Firelands Regional Medical Center and Woodlands Intermediate School Join to Lighten the Burden of School Backpacks
(September 8, 2017 – Sandusky) Firelands Regional Medical Center, in conjunction with Huron City Schools, will be conducting a backpack awareness day on September 20, 2017 to educate children, parents, school administrators, teachers, and communities about the serious health effects on children from backpacks that are too heavy or worn improperly. This local event is part of the National School Backpack Awareness Day, being held by occupational therapy practitioners across the country.
A Backpack Awareness Day "Weigh-In" of 6th Grade students and their backpacks will take place to illustrate the amount of weight that school children are carrying on their backs to and from school each day. Occupational therapy practitioners from Firelands Regional Medical Center will provide examples of weighing backpack-wearing students or teachers at Woodlands Elementary School.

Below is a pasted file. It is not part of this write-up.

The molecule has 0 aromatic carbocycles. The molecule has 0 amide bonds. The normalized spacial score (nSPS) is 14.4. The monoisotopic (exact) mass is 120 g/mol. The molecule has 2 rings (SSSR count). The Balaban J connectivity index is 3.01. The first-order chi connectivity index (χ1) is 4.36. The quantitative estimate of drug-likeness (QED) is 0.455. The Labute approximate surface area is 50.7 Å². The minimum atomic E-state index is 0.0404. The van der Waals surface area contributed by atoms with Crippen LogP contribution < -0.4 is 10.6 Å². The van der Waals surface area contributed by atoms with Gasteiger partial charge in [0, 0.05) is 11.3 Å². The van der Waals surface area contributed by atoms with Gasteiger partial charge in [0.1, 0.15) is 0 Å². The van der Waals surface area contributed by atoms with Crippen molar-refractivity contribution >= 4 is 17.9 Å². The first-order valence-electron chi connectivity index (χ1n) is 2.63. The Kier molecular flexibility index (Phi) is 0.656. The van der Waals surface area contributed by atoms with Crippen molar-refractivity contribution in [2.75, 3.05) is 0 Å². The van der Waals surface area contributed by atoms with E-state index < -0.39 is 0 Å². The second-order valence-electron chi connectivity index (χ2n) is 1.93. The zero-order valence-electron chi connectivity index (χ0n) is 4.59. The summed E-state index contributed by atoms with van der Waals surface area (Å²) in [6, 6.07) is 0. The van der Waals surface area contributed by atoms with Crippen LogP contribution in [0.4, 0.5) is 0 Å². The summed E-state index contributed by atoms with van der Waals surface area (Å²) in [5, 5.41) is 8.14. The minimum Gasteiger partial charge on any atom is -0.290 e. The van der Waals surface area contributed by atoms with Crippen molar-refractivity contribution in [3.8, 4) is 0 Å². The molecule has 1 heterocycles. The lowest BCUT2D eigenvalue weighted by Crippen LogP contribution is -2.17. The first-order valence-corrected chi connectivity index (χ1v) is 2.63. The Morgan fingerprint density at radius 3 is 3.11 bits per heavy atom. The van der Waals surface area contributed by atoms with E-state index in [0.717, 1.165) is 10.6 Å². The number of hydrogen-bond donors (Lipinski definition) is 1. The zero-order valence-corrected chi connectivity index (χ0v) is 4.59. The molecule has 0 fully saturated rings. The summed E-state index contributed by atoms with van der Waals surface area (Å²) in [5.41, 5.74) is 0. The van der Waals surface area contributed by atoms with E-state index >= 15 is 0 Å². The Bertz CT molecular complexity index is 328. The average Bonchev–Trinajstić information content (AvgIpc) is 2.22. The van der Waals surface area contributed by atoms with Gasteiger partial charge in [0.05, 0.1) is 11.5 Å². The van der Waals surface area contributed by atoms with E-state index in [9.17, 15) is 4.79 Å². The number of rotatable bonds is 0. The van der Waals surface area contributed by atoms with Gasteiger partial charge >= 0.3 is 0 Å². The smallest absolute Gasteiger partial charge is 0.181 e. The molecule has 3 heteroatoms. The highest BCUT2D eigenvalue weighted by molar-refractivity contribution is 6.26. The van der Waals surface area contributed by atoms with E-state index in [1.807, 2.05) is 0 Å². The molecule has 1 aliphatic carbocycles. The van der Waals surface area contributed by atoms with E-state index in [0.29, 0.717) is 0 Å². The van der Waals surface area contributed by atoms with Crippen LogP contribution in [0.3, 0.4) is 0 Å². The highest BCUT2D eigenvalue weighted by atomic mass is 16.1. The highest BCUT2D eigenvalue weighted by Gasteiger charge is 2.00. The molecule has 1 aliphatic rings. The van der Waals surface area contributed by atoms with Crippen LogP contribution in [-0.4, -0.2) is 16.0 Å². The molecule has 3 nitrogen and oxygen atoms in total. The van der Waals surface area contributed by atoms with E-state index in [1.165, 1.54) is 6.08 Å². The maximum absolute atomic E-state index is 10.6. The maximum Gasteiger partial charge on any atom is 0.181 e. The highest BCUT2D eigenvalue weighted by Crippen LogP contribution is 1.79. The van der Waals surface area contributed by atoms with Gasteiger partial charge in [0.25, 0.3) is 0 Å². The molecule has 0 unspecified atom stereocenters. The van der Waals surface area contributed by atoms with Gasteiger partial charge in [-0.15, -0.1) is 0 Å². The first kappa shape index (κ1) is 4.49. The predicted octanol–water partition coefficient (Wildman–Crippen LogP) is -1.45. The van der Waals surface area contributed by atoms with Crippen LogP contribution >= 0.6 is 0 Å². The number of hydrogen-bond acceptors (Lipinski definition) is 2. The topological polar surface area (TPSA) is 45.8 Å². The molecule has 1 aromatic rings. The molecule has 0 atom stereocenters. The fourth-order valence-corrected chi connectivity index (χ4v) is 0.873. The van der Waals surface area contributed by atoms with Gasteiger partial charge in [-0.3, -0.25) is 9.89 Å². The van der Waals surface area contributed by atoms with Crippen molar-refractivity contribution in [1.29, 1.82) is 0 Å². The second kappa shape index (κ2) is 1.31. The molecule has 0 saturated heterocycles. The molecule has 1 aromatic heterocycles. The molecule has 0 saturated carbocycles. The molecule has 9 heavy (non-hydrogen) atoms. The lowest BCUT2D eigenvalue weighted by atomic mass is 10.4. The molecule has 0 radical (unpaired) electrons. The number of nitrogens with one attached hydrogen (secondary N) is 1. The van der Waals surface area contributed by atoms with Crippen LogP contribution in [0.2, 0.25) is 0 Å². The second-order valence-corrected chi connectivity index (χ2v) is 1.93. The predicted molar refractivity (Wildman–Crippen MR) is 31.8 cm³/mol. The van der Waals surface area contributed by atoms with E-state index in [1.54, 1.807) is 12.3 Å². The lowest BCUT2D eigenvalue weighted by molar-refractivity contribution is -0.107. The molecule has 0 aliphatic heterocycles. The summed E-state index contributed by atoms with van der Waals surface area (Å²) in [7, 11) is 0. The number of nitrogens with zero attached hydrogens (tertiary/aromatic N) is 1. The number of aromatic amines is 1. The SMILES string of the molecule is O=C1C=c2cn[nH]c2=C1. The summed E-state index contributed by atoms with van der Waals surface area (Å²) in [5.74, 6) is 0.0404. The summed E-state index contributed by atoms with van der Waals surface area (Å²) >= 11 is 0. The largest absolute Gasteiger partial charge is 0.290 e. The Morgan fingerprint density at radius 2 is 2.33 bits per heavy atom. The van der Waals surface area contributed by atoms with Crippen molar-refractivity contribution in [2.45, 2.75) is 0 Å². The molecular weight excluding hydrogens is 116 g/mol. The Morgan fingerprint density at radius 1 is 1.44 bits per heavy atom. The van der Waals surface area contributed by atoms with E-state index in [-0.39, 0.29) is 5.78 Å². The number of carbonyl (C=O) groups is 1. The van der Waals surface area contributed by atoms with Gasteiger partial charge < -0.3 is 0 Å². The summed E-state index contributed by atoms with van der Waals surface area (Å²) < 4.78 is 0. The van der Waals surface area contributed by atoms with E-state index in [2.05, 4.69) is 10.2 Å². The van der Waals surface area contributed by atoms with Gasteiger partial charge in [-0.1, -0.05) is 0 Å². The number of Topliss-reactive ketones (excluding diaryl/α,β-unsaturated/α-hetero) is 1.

The event will take place at on Wednesday, September 20 at 9:45 to 10:30 a.m. at Woodlands Intermediate School, 1810 Maple Ave, Huron, Ohio in Mr. Kastor’s Health Class.
Firelands’ Lydia Rapson, MOT, OTR/L, Occupational Therapist at Firelands Children’s S.P.O.T., will be coordinating the "weigh-in" activities and will be available to answer questions. Rapson is an expert on school ergonomics and the healthy growth and development of school-age children.
More than 79 million children and young adults in the U.S. carry heavy loads back and forth to school every day. Experts estimate that about 55 percent of them will be carrying too much weight. Research also shows children carrying overloaded and improperly worn packs are likely to experience neck, shoulder, and back pain; adverse effects on posture and the developing spine; and compromised breathing and fatigue. Some of these injuries continue into adulthood.
AOTA recommends that school backpacks weigh only 10 percent of a child’s weight. The growing awareness of potential long-term problems to children has resulted in increased medical research, and more coverage of the issue in mainstream publications as well as medical journals.